First off, I'm flattered to Mike for letting me join Living with Birddogs as a contributor. Being a relative newcomer to the joys of pointing dogs, I've appreciated Mike's opinions over the years --and so I'm pleased to share a few things of my own here.
I suggested my first post might be a review of Dave Walker's Bird-dog Training Manual. My copy showed up a few days ago and here's a few preliminary observations. I should say that while I knew Dave's name and reputation, I found reference to the book on Jon Lee's great Pointing Dogs blog. The first thing that caught my attention was the assertion that Dave, an American Brittany Club Hall of Famer, eschewed gizmos like whoa barrels, choke collars, and half-hitches round the belly.
When I come across new bird-dog owners, I generally recommend that they read Ben Williams's Bird Dog: The Instinctive Training Method. Ben's book is as much as book about the joy of hunting with dogs as it is about actually training them -- and avoids getting caught up in all the bells and whistles (literally), collars, training tables, and check-cords. Importantly, it lets prospective bird-dog owners know what's possible with just time, clear communication, and birds. Arguably the challenge for most regular folks is that Ben is blessed with wide-open spaces and wild birds to train on.
Dave relies on three pieces of equipment: a check-cord, a training collar, and an e-collar. He also relies on a communication sequence that uses verbal, non-verbal (but acoustic), and the least amount of stimulation necessary to signal to the dog that it is now being asked to do something different. And all of this starts with what he calls "the art of walking a dog." The other critical piece of advice he repeats over and over is to keep your mouth shut. Especially when training, keep your talking to your dog to a minimum -- to give the words that you do speak more significance.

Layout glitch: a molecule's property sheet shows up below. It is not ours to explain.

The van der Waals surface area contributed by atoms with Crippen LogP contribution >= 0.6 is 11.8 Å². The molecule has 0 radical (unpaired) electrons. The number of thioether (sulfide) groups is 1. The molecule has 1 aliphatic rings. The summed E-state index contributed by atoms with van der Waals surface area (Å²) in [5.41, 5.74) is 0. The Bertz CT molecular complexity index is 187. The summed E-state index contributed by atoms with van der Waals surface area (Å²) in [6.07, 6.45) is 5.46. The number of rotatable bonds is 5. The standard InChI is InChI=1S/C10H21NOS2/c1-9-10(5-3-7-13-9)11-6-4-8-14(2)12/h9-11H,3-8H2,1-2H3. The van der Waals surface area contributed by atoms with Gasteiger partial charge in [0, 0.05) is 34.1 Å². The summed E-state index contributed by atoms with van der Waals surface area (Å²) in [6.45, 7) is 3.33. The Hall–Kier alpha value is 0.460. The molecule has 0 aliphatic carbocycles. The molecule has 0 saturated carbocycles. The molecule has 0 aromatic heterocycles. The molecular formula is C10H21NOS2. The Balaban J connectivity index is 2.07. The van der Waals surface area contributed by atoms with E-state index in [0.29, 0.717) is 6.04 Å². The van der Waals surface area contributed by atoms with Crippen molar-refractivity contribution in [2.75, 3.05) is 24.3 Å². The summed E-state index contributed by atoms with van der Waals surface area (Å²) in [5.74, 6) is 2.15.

This last piece of advice is one that rings especially true for me. I feel pretty comfortable saying that most of my older dog's sins or failings are inherited from his dad not knowing exactly what he wanted, not knowing how to ask for it, and talking too much in between. One of the things I appreciate about Dave's book is that in what is largely a filler chapter in most dog-training books, 'Choosing Your Dog,' he does include four clear skill-set phases in a dog's development that take the dog from being to steady-to-wing through retrieve-on-command. As with much of the book, Dave sets out clear learning goals for each phase. If I'd had a clearer idea of what I might have been able to do with a bird-dog, maybe I would have talked less at my older dog.
I won't go into all the details of the book, except to say that a) it relies on a clear sequence of skills, and b) that I learned a bunch of things that I don't think I'd read elsewhere. For example, I found Dave's chapters on 'Using Training Birds' and 'Training in the Field' to be well worth the book as a whole. The 'Training Birds' chapter is short, but has enough suggestions on how to actually and humanely limit training birds' flight (using tethers or plucking primary covert feathers) to be well worthwhile for relative newbies like me. The field training chapter walks you through the sequence of skills that make a good dog a finished dog that starts with the foundation skill of stop-and-stand-still -- and I wish I'd read the book when it first came out in 2005. That doesn't mean that other folks like me are screwed when it comes to applying a lot of Dave's method into the skills our dogs already possess, but it does mean that things might have been smoother at this point. And there's still time for me to get that rock solid honor in place.
Dave has a really straighforward writing style, but there were some things I wish I could have seen in practice. Take advantage of the video clips on Dave's site -- the one on his training collar makes it a lot clearer to me how it does (and importantly, doesn't) work. Nevertheless, I would love to see how Dave 'circles' a dog when it starts to break point - the idea sounds great, but I can't quite picture it in practice. Perhaps needless to say, Dave has a bunch of DVDs available. Again, check out the clips on his website -- he looks like a hoot. Sounds like he had a nice dinner with Jon Lee, too.
If you're thinking about starting a new pup, and you want to try most of the training yourself, I think Dave's book is a good investment. You're still going to need time, patience, and above all to help your dog by keeping your mouth shut.